Nipun – For me, walking is metaphor for slowing down to deepen our awareness. It allows us to see that we are not separate from our aching feet or the celestial hues of sunlight that cross the fields at sunrise. We learn how nature works with abundance, without any need for accumulation; how the crows skip with two feet, the camels bob around without moving their heads, the monkeys stare as if it's a new show each time. Need, not greed. It lends insight into the simplicity of cause and effect. When we serve others, we get served ourselves. In that sense, the deepening of awareness is what brings me back to the mission statement of my life.
Shirin – What are smile cards?
Nipun – I love Smile Cards! It's the simplest thing -- do a kind act for someone and leave a Smile Card behind that instructs them to pay it forward. It could be anything from a conversation with a homeless person to paying for the person behind you in line to trading your first-class seat in an airplane with a stranger in economy-class to thanking the local janitor to even just listening to a friend or calling up your parents. In search of the big ideas that will change the world, we often forget the invisible acts that are the backbone of humanity. Anyone can order these cards at KindSpring.org at no charge. They can use them to do an act of kindness and attach the Smile Card to tell the recipient to pay it forward. And then, you can share stories online, see what other people are doing, or engage in all kinds of other activities. We started by printing 100 cards, without the foggiest idea of how we'd sustain ourselves and today, there are more than a million Smile Cards in distribution and the site is full of ideas, inspiration and stories. It never fails to reinvigorate me.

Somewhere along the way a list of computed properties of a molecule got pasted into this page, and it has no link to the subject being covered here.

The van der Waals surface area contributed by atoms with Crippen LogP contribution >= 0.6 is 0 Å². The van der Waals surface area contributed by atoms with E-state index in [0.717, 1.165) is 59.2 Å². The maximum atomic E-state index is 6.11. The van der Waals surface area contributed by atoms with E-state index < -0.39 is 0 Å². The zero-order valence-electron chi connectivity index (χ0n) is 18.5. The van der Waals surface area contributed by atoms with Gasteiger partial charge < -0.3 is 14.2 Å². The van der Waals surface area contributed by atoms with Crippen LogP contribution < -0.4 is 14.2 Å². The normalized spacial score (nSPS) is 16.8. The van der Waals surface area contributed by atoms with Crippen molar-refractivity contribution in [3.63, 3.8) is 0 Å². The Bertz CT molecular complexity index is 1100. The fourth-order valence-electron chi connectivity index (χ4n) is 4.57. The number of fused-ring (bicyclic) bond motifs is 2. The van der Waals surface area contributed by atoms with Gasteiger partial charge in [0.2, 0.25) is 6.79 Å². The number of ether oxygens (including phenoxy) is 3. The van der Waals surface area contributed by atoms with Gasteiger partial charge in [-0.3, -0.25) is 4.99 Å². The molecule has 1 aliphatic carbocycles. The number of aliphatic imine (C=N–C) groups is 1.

Shirin – I found this quote from you - “When I was 17, I wanted to head out to the Himalayas -- until I found the Himalayas right in my backyard- in my own heart.” Tell us more.
Nipun – Ever since I was a kid, I would always ask the big questions of life. What's the purpose of this whole charade? What happens after you die? What is the motive for action? Often, I didn't find the answers I was looking for, so I would start investigating. Seventeen was a turning point of sorts in my life, when my spiritual search came into the foreground. I was playing a lot of tennis (secretly hoping to turn pro), I took a lot of advanced classes and was already a junior in college, and I was en route to start studying Computer Science at UC Berkeley. But my prime focus had shifted, somehow, to dealing with my unanswered existential questions. The journey still continues to this day, but where previously I was looking for answers, I now look to dissolve the questions. It’s a long path. :)
Shirin – ‘Tireless’ is a word that has been used by many to describe you. And your long list of amazing accomplishments attests to that. How do you balance the doing with the being?
Nipun – When we walk, one foot rests while the other moves forward. Being and doing are both necessary, like the in-breath and the out-breath. For me, I can say that without a daily meditation practice, I’d be rudderless and all my doing would be reduced to busy work. On the flip side, ‘being’ alone can also be an indulgent escape. When both being and doing occur in unison, I’ve noticed that they elegantly modulate each other and life feels like a joyous dance. :)